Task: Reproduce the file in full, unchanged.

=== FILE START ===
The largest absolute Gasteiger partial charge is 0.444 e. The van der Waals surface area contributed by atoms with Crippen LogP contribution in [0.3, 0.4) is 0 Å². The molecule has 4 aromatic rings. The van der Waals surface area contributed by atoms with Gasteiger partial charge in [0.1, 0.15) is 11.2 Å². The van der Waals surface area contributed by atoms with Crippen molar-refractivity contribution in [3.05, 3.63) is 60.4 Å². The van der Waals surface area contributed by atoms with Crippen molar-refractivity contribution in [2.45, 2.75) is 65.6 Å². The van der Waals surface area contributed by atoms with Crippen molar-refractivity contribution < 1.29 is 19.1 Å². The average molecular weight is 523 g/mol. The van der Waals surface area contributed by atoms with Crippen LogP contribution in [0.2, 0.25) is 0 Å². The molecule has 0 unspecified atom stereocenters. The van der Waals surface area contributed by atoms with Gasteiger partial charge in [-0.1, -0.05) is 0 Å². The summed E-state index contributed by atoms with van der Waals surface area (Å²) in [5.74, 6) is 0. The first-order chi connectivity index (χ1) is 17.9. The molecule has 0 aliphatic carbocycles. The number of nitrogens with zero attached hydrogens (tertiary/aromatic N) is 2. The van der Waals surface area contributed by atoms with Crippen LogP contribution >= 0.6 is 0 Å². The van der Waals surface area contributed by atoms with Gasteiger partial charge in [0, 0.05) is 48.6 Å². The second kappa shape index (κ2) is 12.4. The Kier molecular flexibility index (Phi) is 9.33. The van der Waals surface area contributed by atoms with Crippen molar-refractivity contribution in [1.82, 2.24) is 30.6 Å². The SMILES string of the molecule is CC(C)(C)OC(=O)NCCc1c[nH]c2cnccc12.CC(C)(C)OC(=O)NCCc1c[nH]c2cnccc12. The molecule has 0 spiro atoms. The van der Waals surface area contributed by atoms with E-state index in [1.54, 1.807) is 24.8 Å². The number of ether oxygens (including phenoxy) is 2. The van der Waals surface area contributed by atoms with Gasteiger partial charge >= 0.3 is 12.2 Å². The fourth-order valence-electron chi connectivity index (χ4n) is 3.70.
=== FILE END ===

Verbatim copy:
The largest absolute Gasteiger partial charge is 0.444 e. The van der Waals surface area contributed by atoms with Crippen LogP contribution in [0.3, 0.4) is 0 Å². The molecule has 4 aromatic rings. The van der Waals surface area contributed by atoms with Gasteiger partial charge in [0.1, 0.15) is 11.2 Å². The van der Waals surface area contributed by atoms with Crippen molar-refractivity contribution in [3.05, 3.63) is 60.4 Å². The van der Waals surface area contributed by atoms with Crippen molar-refractivity contribution in [2.45, 2.75) is 65.6 Å². The van der Waals surface area contributed by atoms with Crippen molar-refractivity contribution < 1.29 is 19.1 Å². The average molecular weight is 523 g/mol. The van der Waals surface area contributed by atoms with Crippen LogP contribution in [0.2, 0.25) is 0 Å². The molecule has 0 unspecified atom stereocenters. The van der Waals surface area contributed by atoms with Gasteiger partial charge in [-0.1, -0.05) is 0 Å². The summed E-state index contributed by atoms with van der Waals surface area (Å²) in [5.74, 6) is 0. The first-order chi connectivity index (χ1) is 17.9. The molecule has 0 aliphatic carbocycles. The number of nitrogens with zero attached hydrogens (tertiary/aromatic N) is 2. The van der Waals surface area contributed by atoms with Crippen LogP contribution >= 0.6 is 0 Å². The van der Waals surface area contributed by atoms with Gasteiger partial charge in [0, 0.05) is 48.6 Å². The second kappa shape index (κ2) is 12.4. The Kier molecular flexibility index (Phi) is 9.33. The van der Waals surface area contributed by atoms with Crippen molar-refractivity contribution in [1.82, 2.24) is 30.6 Å². The SMILES string of the molecule is CC(C)(C)OC(=O)NCCc1c[nH]c2cnccc12.CC(C)(C)OC(=O)NCCc1c[nH]c2cnccc12. The molecule has 0 spiro atoms. The van der Waals surface area contributed by atoms with E-state index in [1.54, 1.807) is 24.8 Å². The number of ether oxygens (including phenoxy) is 2. The van der Waals surface area contributed by atoms with Gasteiger partial charge >= 0.3 is 12.2 Å². The fourth-order valence-electron chi connectivity index (χ4n) is 3.70.